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United States

Satanist says Missouri abortion laws violate her religious beliefs

‘Jane Doe’ believes that life does not begin at conception – and that Missouri’s Christianity-based laws contravene that

PUBLISHED : Wednesday, 24 January, 2018, 5:58am
UPDATED : Wednesday, 24 January, 2018, 6:22am

A woman who says Missouri abortion law violates her religious beliefs brought her case before the Missouri Supreme Court on Tuesday.

The woman, identified in court documents as Mary Doe, is an adherent of the Satanic Temple. She names Governor Eric Greitens as a defendant.

Doe’s New Jersey-based lawyer, James Mac Naughton, argued before the Missouri Supreme Court that the state’s informed consent law violates Doe’s religious belief that life does not begin at conception.

They want to change her mind and heart, change the way she sees herself in the cosmos
Jane Doe’s lawyer, James Mac Naughton

“Her journey led her to believe the tissue she was carrying was simply that: tissue,” Mac Naughton said to the judges. “But in the steps of Mary Doe’s journey, the state of Missouri says, ‘Wait a minute, little lady, you’re about to commit murder.’

“ … They want to change her mind and heart, change the way she sees herself in the cosmos.”

The case is the first of its kind to be heard by either the Missouri Supreme Court or the US Supreme Court.

The features of the law at issue are Missouri’s mandate that women wait 72 hours before having an abortion, sign a document confirming they have read a brochure that states life begins at conception, and have an opportunity to view an ultrasound and listen to a fetal heartbeat.

Doe’s real identity has not been made public. According to court documents, she is a resident of Greene County.

John Sauer, the state’s lawyer, contested that Missouri’s sanctioning of the idea that life begins at conception in its abortion materials is not a religious belief but a philosophical one, and thus is not forcing doctrine on Doe.

Sauer also argued that Doe’s religious beliefs are not being altered by the state’s informed consent laws, nor is the state forcing Doe to view abortion and when life begins as the state does.

Almost half of all abortions performed worldwide are unsafe, according to World Health Organisation

“She’s not a bad believer under her religion (by conforming to the state’s informed consent laws),” he said. “Her argument is the state is a bad believer.”

[The state does] everything to impose guilt and shame on [women] … it’s an indoctrination programme
Jex Blackmore, spokeswoman for the Satanic Temple

Jex Blackmore, a spokeswoman for the Satanic Temple, disagreed with Sauer, saying the state is effectively pushing a religious belief on citizens with its brochure stating life begins at conception and implying any abortion is therefore murder.

“They do everything to impose guilt and shame on them,” she said of women seeking abortion, “and that’s seen through a purely ideological viewpoint promoted by the state. The state forces women to wait 72 hours to consider the State’s position that life begins at conception.”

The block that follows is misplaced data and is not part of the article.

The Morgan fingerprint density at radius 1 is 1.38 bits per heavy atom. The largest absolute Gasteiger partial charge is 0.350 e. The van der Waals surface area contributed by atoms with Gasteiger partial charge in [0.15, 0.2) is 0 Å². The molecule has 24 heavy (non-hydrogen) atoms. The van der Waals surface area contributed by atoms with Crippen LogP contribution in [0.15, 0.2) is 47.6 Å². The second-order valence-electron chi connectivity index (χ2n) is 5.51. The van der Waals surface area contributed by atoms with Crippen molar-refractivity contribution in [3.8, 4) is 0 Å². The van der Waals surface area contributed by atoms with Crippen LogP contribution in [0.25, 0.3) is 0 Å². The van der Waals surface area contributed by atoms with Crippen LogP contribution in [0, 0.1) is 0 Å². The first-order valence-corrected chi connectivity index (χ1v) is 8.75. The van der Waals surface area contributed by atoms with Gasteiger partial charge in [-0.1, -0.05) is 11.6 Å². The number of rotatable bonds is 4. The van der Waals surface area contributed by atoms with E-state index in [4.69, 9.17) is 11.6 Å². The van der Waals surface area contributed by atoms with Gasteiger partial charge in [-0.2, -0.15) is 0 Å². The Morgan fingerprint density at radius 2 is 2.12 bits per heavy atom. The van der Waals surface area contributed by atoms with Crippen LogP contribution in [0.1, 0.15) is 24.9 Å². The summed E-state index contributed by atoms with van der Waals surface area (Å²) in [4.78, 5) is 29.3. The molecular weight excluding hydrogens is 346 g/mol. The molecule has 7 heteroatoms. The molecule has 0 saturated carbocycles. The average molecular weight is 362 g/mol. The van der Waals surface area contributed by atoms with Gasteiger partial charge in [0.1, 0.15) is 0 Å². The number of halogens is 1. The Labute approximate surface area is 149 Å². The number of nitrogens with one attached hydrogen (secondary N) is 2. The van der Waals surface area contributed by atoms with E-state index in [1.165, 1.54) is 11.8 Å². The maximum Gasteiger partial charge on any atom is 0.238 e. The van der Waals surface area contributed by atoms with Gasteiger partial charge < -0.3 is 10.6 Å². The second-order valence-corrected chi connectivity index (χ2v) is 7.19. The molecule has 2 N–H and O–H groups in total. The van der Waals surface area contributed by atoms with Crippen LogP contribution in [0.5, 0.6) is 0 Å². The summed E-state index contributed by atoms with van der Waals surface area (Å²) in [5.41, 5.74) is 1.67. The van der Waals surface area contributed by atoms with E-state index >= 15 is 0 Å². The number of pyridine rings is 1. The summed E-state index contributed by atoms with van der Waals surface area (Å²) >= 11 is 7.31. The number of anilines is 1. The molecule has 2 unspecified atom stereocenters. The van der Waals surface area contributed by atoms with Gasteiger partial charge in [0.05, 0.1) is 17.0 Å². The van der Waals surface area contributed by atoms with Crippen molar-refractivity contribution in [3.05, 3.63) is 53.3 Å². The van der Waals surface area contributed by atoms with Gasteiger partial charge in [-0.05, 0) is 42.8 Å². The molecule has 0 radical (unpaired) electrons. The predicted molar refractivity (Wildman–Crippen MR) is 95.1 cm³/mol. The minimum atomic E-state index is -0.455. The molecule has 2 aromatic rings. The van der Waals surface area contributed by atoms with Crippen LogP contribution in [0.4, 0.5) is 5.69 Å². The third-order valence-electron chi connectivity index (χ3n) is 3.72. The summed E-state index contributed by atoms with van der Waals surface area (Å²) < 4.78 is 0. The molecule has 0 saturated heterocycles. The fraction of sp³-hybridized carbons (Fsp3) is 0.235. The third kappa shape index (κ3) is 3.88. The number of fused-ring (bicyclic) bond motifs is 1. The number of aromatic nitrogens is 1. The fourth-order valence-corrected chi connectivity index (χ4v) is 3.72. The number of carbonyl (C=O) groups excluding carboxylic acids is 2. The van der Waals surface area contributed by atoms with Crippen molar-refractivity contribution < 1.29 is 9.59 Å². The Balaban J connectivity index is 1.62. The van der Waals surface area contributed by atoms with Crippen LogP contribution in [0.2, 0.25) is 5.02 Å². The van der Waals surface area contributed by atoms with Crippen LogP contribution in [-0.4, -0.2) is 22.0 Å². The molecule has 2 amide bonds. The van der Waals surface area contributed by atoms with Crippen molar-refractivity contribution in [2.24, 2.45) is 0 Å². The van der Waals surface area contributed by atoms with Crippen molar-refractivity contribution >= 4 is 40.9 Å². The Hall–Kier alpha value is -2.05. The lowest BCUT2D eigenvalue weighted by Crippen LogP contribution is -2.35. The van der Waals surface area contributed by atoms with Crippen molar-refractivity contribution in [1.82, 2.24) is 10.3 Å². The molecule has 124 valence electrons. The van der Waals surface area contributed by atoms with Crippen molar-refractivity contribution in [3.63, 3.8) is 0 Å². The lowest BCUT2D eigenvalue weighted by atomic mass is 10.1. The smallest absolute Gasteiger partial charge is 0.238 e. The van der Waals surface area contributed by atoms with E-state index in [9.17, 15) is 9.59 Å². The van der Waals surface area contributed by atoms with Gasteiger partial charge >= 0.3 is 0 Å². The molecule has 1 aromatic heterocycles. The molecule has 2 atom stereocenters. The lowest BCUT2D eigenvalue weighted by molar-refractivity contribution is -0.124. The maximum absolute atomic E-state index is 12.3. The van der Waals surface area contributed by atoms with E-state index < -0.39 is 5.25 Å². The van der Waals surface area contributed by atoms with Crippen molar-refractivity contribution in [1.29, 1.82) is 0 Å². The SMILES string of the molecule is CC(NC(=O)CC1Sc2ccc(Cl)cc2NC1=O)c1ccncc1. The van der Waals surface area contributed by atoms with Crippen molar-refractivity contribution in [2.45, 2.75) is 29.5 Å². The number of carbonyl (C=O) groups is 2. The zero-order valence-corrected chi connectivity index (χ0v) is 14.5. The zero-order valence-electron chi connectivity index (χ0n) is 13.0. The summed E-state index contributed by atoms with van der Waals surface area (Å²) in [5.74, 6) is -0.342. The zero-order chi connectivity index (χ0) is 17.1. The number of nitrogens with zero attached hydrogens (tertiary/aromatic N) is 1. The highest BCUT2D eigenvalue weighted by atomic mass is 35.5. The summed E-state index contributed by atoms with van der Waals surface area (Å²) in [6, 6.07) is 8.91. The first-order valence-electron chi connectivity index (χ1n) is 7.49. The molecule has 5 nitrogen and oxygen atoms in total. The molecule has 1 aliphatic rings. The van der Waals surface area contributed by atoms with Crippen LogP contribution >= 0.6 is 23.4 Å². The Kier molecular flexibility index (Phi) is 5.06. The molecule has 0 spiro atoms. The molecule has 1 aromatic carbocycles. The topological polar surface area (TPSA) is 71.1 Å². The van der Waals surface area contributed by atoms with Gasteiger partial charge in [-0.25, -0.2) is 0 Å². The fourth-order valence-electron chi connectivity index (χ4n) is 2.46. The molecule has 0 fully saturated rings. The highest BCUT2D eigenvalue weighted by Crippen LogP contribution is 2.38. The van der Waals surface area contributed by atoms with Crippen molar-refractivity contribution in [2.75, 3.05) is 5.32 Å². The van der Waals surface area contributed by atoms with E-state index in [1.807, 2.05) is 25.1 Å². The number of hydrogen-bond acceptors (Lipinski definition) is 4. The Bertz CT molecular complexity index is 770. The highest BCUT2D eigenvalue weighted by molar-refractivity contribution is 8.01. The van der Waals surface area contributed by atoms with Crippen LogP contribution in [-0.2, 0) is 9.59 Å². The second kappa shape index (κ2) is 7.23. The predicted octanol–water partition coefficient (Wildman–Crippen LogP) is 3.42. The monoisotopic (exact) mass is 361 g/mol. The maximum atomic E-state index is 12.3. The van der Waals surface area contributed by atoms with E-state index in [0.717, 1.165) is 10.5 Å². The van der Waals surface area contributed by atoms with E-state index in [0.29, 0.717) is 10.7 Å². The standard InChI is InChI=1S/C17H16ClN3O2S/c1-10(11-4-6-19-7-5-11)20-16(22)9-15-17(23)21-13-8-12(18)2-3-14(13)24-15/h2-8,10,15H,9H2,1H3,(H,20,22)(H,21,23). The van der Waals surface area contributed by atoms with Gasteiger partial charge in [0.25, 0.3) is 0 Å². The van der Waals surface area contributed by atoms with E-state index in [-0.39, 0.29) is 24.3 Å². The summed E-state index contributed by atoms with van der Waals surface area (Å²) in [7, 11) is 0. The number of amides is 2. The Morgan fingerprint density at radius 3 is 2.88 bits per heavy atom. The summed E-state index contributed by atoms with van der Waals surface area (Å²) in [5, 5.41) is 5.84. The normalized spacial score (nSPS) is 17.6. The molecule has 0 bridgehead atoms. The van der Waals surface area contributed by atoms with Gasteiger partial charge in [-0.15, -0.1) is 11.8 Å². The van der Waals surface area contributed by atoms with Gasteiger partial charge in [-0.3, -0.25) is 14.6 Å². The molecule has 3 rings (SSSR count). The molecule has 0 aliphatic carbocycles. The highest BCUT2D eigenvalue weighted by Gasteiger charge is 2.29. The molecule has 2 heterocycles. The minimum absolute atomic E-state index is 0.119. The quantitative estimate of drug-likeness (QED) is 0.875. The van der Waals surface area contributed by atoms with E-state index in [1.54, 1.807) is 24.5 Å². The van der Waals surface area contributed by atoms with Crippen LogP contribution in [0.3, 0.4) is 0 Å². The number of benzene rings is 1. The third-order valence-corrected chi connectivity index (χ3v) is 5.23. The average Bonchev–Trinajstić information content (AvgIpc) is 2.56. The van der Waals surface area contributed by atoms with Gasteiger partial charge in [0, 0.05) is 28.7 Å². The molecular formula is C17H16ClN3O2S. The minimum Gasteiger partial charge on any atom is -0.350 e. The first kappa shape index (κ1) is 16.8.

Blackmore added that lawmakers use “faith-based language” when speaking about abortion as evidence that anti-abortion legislation in the state is, in fact, guided by religious belief.

She pointed to a Missouri representative who last year beheaded a chicken in a strange anti-abortion message.

“God gave man dominion over life,” Republican Representative Mike Moon said before discussing his goal of ending abortion in the state. Moon could not be immediately reached on Tuesday.

Blackmore said the mere opportunity given to women seeking abortions to hear a fetal heartbeat and view an ultrasound is a violation of the Satanic Temple’s beliefs, as she said it serves to convince women that their fetus is a separate and viable human, contrary to the Satanists’ beliefs.

“It’s an indoctrination programme,” she said.

Attorney General Josh Hawley, who is also named as a defendant in the case, pledged in a statement made last year that he would vigorously defend “Missouri’s sensible waiting period law from this challenge by the Satanic Temple in the Missouri Supreme Court.”

Doe’s lawsuit seeks statutory changes to Missouri abortion law.

A 2015 New York Times profile of the Satanic Temple – formed by two people with a “shared distaste for organised religion” – pointed out how the group has used social media, its “eye-catching name” and imagery such as Baphomet, the “sabbatic goat,” to attract widespread media attention to its lawsuits.

The group’s mission is “to encourage benevolence and empathy among all people, reject tyrannical authority, advocate practical common sense and justice, and be directed by the human conscience to undertake noble pursuits guided by the individual will.”